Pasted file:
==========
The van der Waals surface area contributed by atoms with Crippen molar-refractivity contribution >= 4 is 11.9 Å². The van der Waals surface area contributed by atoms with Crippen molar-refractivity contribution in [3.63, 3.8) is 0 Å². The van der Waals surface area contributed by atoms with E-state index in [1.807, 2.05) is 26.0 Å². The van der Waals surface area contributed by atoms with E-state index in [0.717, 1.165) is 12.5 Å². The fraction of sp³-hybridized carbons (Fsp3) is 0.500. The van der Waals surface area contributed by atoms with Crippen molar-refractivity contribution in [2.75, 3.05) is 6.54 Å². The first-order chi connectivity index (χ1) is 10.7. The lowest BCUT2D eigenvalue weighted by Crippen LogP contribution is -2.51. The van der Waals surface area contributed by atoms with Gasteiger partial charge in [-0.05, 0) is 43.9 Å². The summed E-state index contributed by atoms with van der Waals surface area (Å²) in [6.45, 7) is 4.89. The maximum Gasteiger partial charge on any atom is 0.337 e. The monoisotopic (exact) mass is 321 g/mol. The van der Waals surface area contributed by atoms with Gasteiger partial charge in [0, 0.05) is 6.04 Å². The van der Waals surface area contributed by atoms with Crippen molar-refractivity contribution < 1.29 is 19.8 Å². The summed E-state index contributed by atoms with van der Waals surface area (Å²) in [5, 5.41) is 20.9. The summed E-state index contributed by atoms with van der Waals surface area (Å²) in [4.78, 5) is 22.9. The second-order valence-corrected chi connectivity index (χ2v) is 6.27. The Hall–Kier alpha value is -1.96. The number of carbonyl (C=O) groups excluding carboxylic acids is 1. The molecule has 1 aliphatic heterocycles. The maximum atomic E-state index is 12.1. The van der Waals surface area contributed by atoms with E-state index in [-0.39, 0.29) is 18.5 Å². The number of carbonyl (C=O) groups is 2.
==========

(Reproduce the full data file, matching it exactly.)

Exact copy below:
The van der Waals surface area contributed by atoms with Crippen molar-refractivity contribution >= 4 is 11.9 Å². The van der Waals surface area contributed by atoms with Crippen molar-refractivity contribution in [3.63, 3.8) is 0 Å². The van der Waals surface area contributed by atoms with E-state index in [1.807, 2.05) is 26.0 Å². The van der Waals surface area contributed by atoms with E-state index in [0.717, 1.165) is 12.5 Å². The fraction of sp³-hybridized carbons (Fsp3) is 0.500. The van der Waals surface area contributed by atoms with Crippen molar-refractivity contribution in [2.75, 3.05) is 6.54 Å². The first-order chi connectivity index (χ1) is 10.7. The lowest BCUT2D eigenvalue weighted by Crippen LogP contribution is -2.51. The van der Waals surface area contributed by atoms with Gasteiger partial charge in [-0.05, 0) is 43.9 Å². The summed E-state index contributed by atoms with van der Waals surface area (Å²) in [6.45, 7) is 4.89. The maximum Gasteiger partial charge on any atom is 0.337 e. The monoisotopic (exact) mass is 321 g/mol. The van der Waals surface area contributed by atoms with Gasteiger partial charge in [0, 0.05) is 6.04 Å². The van der Waals surface area contributed by atoms with Crippen molar-refractivity contribution < 1.29 is 19.8 Å². The summed E-state index contributed by atoms with van der Waals surface area (Å²) in [5, 5.41) is 20.9. The summed E-state index contributed by atoms with van der Waals surface area (Å²) in [4.78, 5) is 22.9. The second-order valence-corrected chi connectivity index (χ2v) is 6.27. The Hall–Kier alpha value is -1.96. The number of carbonyl (C=O) groups excluding carboxylic acids is 1. The molecule has 1 aliphatic heterocycles. The maximum atomic E-state index is 12.1. The van der Waals surface area contributed by atoms with E-state index in [-0.39, 0.29) is 18.5 Å². The number of carbonyl (C=O) groups is 2.